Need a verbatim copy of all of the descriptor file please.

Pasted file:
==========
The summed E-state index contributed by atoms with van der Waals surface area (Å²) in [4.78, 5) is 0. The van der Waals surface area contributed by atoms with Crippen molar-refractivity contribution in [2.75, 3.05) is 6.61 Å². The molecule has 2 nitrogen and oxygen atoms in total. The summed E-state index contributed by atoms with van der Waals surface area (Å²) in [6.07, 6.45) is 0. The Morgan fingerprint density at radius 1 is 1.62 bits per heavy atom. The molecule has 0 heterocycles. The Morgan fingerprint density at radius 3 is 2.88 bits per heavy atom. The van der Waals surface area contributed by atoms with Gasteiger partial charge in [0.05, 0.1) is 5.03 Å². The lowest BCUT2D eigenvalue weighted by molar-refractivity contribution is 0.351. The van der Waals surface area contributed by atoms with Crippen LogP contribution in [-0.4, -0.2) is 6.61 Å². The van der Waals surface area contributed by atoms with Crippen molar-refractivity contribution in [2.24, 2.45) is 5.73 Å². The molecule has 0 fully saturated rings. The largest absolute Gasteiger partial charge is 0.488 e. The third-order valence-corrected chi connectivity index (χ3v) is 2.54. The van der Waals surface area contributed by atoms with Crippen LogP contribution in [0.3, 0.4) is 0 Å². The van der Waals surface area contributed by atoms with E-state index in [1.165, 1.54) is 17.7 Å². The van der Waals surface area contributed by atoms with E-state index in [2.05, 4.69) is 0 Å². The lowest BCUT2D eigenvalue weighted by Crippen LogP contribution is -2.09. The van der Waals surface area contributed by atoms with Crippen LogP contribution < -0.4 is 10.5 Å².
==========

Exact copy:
The summed E-state index contributed by atoms with van der Waals surface area (Å²) in [4.78, 5) is 0. The van der Waals surface area contributed by atoms with Crippen molar-refractivity contribution in [2.75, 3.05) is 6.61 Å². The molecule has 2 nitrogen and oxygen atoms in total. The summed E-state index contributed by atoms with van der Waals surface area (Å²) in [6.07, 6.45) is 0. The Morgan fingerprint density at radius 1 is 1.62 bits per heavy atom. The molecule has 0 heterocycles. The Morgan fingerprint density at radius 3 is 2.88 bits per heavy atom. The van der Waals surface area contributed by atoms with Gasteiger partial charge in [0.05, 0.1) is 5.03 Å². The lowest BCUT2D eigenvalue weighted by molar-refractivity contribution is 0.351. The van der Waals surface area contributed by atoms with Crippen LogP contribution in [-0.4, -0.2) is 6.61 Å². The van der Waals surface area contributed by atoms with Crippen molar-refractivity contribution in [2.24, 2.45) is 5.73 Å². The molecule has 0 fully saturated rings. The largest absolute Gasteiger partial charge is 0.488 e. The third-order valence-corrected chi connectivity index (χ3v) is 2.54. The van der Waals surface area contributed by atoms with Crippen LogP contribution in [0.3, 0.4) is 0 Å². The van der Waals surface area contributed by atoms with E-state index in [1.165, 1.54) is 17.7 Å². The van der Waals surface area contributed by atoms with E-state index in [2.05, 4.69) is 0 Å². The lowest BCUT2D eigenvalue weighted by Crippen LogP contribution is -2.09. The van der Waals surface area contributed by atoms with Crippen LogP contribution < -0.4 is 10.5 Å².